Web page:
By Jeffrey R. Smith (email@example.com)
Sometimes it may seem like an employee doesn’t want her job. And sometimes it may seem like an employee has abandoned her job. However, as has been demonstrated numerous times in the realm of employment law, employers should never assume an employee has quit.
A fundamental principle that has come out in various court decisions is that an employer must have clear and unequivocal evidence an employee has resigned. Courts will lean, quite far, in favour of the employee to ensure she isn’t being pushed out.
That’s because employment is generally very important, both financially and psychologically, to people and it’s unlikely they will give this up in moments of emotional turmoil. Words or actions in the heat of the moment are often different once cooler and more thoughtful heads prevail. In many cases, all it requires is common sense to see it’s unlikely a resignation has taken place.
A Toronto employer was recently ordered to pay $20,000 to a former employee because it ended her employment over a leave the woman was taking in order to have an operation and medical treatment. The employee was diagnosed with breast cancer and said she would need to take time off and gave her last date of work as the day before the operation. However, the employer took the written notice of her leave plans as a resignation and terminated her employment as of her stated last day of work.
Unfortunately for the employer, nowhere in the letter or in her verbal communications did the employee ever say she was resigning. She maintained she was taking a temporary leave but, since she didn’t have a specific return date, the employer took this as an end to her employment. The fact she was taking the leave for cancer treatment made the optics that much worse for the employer.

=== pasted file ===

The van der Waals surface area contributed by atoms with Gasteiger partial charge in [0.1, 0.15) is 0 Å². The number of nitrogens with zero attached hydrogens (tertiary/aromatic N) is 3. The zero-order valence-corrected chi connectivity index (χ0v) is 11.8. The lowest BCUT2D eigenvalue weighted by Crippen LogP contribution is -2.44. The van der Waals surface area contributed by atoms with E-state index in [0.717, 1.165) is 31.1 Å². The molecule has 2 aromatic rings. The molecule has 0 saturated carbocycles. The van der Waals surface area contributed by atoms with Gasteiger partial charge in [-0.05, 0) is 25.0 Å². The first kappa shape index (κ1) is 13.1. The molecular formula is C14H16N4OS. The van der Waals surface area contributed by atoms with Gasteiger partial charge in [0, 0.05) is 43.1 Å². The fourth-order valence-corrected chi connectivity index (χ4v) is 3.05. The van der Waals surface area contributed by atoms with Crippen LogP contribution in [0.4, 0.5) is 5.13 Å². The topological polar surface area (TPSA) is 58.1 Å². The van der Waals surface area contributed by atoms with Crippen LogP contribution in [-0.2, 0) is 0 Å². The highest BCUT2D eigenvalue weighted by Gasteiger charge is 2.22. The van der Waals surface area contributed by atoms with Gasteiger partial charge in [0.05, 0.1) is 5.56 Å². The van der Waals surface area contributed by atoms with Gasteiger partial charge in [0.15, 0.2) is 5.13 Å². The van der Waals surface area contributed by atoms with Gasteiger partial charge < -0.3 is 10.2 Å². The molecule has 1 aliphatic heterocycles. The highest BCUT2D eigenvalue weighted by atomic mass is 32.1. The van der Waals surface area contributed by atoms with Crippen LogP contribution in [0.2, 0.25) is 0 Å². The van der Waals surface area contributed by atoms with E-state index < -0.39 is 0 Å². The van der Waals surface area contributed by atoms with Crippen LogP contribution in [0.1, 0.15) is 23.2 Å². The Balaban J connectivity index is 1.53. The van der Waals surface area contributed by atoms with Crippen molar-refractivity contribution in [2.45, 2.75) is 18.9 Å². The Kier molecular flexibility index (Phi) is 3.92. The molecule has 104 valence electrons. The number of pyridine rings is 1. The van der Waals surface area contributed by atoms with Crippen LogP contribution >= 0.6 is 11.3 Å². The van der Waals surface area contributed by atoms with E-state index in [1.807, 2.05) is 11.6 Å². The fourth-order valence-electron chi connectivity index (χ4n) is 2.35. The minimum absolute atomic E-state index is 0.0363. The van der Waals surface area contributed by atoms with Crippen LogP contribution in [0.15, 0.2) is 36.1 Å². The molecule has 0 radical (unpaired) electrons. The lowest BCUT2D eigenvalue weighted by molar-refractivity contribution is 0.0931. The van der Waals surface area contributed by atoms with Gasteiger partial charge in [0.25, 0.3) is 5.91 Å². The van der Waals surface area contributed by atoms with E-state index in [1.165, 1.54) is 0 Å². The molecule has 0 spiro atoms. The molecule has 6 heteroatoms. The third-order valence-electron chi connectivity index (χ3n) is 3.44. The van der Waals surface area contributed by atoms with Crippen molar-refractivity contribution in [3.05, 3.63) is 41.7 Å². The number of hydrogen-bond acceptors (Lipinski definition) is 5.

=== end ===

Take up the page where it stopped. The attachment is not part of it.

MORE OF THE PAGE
While a little common sense — and perhaps some compassion — would have helped the employer realize the employee wasn’t resigning, there have been other cases where employers might not be at fault for assuming a resignation. Employees have stormed out of the office in a huff, cleared out their belongings, or have even said, “I quit.”
However, in most instances like these, the employer can’t make the assumption it’s an actual resignation. Generally, without a written notice of resignation, the employee has to be given a chance to think about it and confirm the resignation. In the alternative, the employer can terminate the employment but will likely have to provide reasonable notice as per normal dismissals without cause.
Should an employer be allowed to accept a non-written resignation if it’s adamant enough, or should it always have to confirm or wait and see? If an employee specifically states that they quit and leaves the workplace, shouldn’t that be enough?
Jeffrey R. Smith is the editor of Canadian Employment Law Today, a publication that looks at workplace law from a business perspective. For more information, visit www.employmentlawtoday.com.